August 4, 2021 — Gig-speed fiber Internet service is on the way to rural communities in eastern Skagit County, thanks to a collaboration between the Port of Skagit and Ziply™ Fiber.

The Port of Skagit and Ziply Fiber entered into an agreement last week to connect homes and businesses in eastern Skagit County to fiber optic infrastructure, putting the speed, capacity, and reliability of Internet service for Skagit communities on par with larger cities around the country. This agreement will provide fiber-to-the-premise construction to more than 1,200 homes and businesses in Lyman, Hamilton, Concrete and Marblemount by the end of 2022.

Ziply Fiber, which acquired the Northwest operations of Frontier Communications last year, is in the midst of a significant expansion of its fiber network and has committed to invest more than $500 million in its network and services throughout the Pacific Northwest. In communities such as Skagit County, the company is investing resources in rural markets that have never seen fiber optic infrastructure.

“At Ziply Fiber, we believe you shouldn’t have to live in a big city to get great Internet. This partnership with the Port of Skagit allows us to build out fiber more quicky and to a larger geography than we’d be able to do on our own,” said Harold Zeitz, CEO of Ziply Fiber. “As a local company, we are proud to work with the Port of Skagit County and other public entities that see the value that public/private partnerships can bring to enabling their residents and businesses to access state-of-the-art fiber-optic networks and services both today and into the future.”

For the Port, this agreement presents the opportunity to accelerate deployment of high-speed Internet in these communities at levels of affordability typically only seen in urban markets. “This is one of the most significant economic development projects the Port of Skagit has ever been involved with,” said Patsy Martin, Port Executive Director.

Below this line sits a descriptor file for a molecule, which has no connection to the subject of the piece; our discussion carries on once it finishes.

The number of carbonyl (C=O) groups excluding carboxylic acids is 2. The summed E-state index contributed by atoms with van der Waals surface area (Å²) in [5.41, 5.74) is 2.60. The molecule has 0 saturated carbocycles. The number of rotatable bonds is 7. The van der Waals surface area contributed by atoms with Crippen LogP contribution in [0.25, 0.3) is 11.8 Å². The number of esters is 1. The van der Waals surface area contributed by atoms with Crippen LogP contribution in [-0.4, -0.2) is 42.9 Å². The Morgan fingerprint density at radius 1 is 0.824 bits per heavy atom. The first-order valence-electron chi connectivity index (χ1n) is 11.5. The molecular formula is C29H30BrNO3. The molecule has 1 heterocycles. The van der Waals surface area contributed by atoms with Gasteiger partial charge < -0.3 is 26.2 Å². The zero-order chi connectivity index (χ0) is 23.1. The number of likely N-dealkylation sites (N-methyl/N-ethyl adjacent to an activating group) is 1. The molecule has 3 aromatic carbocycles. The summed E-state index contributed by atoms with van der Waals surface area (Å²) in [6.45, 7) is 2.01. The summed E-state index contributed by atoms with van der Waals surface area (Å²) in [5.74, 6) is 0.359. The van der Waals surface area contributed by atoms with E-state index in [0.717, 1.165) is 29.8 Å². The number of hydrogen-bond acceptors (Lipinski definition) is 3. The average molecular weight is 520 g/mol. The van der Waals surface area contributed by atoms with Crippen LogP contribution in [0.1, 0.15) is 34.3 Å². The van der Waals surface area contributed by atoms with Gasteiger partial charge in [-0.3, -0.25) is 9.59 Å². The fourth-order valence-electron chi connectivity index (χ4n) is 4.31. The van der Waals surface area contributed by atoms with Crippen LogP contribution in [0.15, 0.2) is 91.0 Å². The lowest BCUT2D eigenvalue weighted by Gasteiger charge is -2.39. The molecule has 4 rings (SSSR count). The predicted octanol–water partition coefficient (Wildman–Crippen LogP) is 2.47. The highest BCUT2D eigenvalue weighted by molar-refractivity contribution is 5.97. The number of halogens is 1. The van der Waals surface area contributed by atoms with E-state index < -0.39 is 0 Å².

Port Commissioner Bill Shuler noted this project will advance the construction of fiber optic infrastructure in eastern Skagit County by 10 years or more and will save money by utilizing existing infrastructure in a collaborative business model. “This is something I’ve been focused on for many years,” stated Commissioner Shuler. “This will bring dependable, high-speed Internet service to residents and business owners who haven’t had access to it before.”

Earlier efforts to improve access to fiber optic infrastructure led to the creation of SkagitNet in 2018, which is jointly operated by the Port of Skagit and Skagit PUD. SkagitNet is an open access, wholesale, fiber optic network that promotes competitive services and consumer choice—essential elements that are retained in this agreement with Ziply Fiber.

The Community Economic Revitalization (CERB) Board of Washington supports the Rural Broadband Program with grant awards for construction and creative partnership opportunities with telecommunications providers such as Ziply Fiber. In turn, Ziply Fiber’s strategy and focus in the Pacific Northwest is providing the best possible Internet services to residents and businesses in small, rural towns.

The COVID-19 pandemic has drawn attention to the digital divide in terms of accessible Internet connectivity. It has also created substantial policy focus from the state legislature and from funding organizations trying to determine how to solve this problem, especially in rural communities that are often unserved or under-served. Public-private partnerships like this one between the Port of Skagit and Ziply Fiber is a creative and effective way to help bridge that divide and make a difference on a local level.